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Old 08-15-2022, 02:29 PM
 
15,598 posts, read 10,623,941 times
Reputation: 29351

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Quote:
Originally Posted by Miss Hepburn View Post
I have POTS , I am my own 'Study'.... POTS: all that means is severe LBP esp standing up.
So the doctor said to increase my salt intake, that did nothing...WHY?
Because Miss Smarty Pants was doing pink Himalayan salt...that doesn't raise your BP much.
So I switched to the iodized Table Salt and VOILA! I can walk to the mailbox and not feel faint
and with no tachycardia, 156 beats...fast heart rate. (the 'T' in POTS)

It constricts my vessels...thank God.
Ha, someone with HBP would not want that.
I'm pretty much a normal person now...also daily Rosemary tea, while on the BP subject.

But forget one morning ?---bad news, it's like I have Mono, no energy at all. BP 86/56. Geeze.
In 40 minutes after salty broth with added salt, I'm normal for many hours.

I'm glad that switching worked for you. But, salt is salt.


https://www.webmd.com/diet/himalayan-salt-good-for-you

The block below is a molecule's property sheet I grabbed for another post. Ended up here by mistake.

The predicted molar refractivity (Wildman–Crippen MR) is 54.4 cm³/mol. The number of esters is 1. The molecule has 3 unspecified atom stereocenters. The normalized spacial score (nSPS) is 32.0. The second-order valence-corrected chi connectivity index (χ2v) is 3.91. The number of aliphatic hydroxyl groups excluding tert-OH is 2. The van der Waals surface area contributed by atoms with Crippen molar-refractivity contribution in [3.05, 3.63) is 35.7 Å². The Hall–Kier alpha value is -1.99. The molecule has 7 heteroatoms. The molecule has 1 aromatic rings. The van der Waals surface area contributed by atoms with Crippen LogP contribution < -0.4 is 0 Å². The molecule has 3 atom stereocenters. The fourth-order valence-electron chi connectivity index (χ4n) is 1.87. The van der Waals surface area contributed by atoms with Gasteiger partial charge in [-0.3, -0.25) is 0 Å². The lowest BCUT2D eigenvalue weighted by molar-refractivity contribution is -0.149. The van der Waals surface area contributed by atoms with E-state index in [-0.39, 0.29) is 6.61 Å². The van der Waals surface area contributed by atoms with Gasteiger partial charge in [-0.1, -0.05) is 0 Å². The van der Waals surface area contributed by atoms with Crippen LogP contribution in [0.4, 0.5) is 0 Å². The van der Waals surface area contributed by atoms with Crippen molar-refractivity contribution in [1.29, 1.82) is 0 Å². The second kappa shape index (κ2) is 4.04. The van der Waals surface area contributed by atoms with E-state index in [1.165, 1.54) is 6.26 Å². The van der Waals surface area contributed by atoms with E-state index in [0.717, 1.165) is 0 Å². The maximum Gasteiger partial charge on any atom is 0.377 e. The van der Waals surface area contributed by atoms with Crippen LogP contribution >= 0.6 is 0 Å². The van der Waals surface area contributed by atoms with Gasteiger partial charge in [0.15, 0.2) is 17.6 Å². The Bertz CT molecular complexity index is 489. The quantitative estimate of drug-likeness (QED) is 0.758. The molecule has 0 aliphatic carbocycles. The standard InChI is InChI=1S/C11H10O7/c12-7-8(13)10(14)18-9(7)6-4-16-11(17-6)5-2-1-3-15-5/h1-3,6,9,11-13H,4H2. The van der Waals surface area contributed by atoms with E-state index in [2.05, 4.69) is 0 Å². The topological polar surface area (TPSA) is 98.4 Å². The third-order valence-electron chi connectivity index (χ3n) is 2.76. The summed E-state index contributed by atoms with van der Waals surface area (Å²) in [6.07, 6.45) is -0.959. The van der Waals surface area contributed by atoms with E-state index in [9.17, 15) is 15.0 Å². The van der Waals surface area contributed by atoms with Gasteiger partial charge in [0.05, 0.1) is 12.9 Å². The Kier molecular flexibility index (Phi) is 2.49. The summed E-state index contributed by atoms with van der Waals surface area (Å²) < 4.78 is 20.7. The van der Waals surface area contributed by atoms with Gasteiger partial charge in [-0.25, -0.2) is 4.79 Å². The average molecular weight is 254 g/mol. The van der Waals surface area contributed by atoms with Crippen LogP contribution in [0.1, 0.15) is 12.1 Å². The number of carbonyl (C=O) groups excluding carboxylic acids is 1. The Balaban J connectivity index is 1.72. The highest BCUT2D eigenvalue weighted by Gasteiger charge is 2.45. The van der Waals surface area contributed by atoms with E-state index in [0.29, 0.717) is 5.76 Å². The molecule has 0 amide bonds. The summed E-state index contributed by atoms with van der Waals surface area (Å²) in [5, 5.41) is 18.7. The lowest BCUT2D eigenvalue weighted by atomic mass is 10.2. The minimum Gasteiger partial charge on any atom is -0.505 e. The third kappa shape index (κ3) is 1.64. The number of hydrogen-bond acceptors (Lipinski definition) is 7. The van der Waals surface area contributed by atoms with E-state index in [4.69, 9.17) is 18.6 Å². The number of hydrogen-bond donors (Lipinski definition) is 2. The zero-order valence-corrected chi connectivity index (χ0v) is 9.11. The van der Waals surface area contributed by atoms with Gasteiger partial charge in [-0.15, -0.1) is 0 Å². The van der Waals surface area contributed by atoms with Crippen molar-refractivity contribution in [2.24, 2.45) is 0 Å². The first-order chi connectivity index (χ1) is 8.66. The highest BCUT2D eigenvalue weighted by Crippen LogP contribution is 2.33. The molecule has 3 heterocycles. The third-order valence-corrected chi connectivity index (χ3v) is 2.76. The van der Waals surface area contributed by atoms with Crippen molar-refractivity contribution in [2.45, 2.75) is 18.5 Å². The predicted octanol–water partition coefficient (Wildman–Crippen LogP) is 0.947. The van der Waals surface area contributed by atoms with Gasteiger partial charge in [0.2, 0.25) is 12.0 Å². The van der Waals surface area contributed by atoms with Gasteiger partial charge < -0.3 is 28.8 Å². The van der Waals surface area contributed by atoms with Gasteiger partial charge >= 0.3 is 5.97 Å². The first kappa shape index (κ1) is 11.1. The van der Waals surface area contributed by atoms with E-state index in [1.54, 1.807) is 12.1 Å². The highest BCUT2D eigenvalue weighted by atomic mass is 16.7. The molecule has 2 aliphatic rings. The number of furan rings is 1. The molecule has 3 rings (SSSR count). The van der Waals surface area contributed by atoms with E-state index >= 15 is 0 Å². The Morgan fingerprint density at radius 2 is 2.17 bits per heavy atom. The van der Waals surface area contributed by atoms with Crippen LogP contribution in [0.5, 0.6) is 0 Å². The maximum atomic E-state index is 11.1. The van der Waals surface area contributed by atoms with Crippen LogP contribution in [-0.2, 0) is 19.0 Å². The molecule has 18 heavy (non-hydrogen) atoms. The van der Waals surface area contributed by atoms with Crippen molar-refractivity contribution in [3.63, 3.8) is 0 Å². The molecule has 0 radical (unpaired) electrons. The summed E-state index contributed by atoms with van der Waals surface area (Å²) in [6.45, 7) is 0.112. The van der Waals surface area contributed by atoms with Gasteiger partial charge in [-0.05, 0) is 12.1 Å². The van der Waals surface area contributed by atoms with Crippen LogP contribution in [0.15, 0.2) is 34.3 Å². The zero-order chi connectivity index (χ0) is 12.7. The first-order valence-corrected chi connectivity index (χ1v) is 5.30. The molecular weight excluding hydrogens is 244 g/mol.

Quote:
It is, however, able to contribute ample sodium to your diet, since it’s nearly pure sodium.
The traces of other minerals in Himalayan salt are responsible for the mineral’s pink tint.
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Old 08-15-2022, 05:29 PM
 
15 posts, read 2,862 times
Reputation: 54
Quote:
Originally Posted by Floorist View Post
Just one of the numerous studies that shows salt does not increase blood pressure. Why do medical pros keep insisting that it does?

https://www.medicalnewstoday.com/art...tant-as-sodium

Likely this is propaganda funded by Big Salt and the Salt Industrial Complex. I saw a similar article saying that you can add more salt to your meal and it won't make the meal taste more salty.
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Old 08-17-2022, 03:51 AM
 
Location: Auckland, New Zealand
8,690 posts, read 4,403,898 times
Reputation: 4431
Quote:
Originally Posted by mike1003 View Post
I'm glad that switching worked for you. But, salt is salt.


https://www.webmd.com/diet/himalayan-salt-good-for-you
Not really. Table salt is not just sodium salt - it also contains sodium aluminosilicate. Pink salt does not. And that basically is the only difference (apart from trace minerals that give it the pink color).